06 Jan Polish plait (kołtun)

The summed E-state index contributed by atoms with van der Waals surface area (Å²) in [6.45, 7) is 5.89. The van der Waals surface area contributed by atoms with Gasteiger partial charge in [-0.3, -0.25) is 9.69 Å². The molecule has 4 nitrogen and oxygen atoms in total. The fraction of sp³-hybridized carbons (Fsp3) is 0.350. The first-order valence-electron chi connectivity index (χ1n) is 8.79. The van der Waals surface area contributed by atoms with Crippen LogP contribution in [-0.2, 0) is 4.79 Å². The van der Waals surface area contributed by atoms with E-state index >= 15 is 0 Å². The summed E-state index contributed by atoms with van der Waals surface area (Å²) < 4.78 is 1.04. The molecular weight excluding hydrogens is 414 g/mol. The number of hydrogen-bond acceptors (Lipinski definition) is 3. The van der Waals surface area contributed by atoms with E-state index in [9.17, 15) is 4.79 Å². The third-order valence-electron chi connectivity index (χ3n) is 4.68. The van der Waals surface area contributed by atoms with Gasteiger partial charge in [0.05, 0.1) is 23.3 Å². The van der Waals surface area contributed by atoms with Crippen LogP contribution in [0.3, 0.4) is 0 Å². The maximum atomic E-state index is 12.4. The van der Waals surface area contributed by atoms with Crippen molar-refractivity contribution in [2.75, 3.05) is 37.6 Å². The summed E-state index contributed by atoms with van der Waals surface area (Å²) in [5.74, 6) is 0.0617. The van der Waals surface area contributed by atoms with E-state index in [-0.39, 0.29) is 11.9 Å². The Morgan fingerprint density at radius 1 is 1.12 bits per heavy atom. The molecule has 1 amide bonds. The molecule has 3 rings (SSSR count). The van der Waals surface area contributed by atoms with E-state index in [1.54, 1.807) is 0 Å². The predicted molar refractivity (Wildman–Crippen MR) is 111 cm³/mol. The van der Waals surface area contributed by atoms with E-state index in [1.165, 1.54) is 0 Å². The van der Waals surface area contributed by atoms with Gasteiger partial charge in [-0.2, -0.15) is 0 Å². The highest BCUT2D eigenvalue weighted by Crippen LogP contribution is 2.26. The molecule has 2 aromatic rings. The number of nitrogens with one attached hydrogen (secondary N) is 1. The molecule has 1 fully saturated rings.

A large mat of hair that consumes part of or the entirety of someone’s scalp. Called kołtun in the Polish language, Polish plaits originated in Poland in accordance with a superstitious belief that the cultivation of one will encourage overall health. Historical references cite the existence of neater, narrower versions of Polish plaits, most notable being a narrow one on the left side of Danish King Christian IV’s head in the 15- and 1600s. The popularity of Polish plaits spread to other countries, such as Germany, over the course of a couple centuries. However, in the 20th century, a definitive medical movement took place that sought to wholly eliminate Polish plaits under the premise that large ones were often hosts of disease vectors such as lice, blood, pus, and scalp inflammation.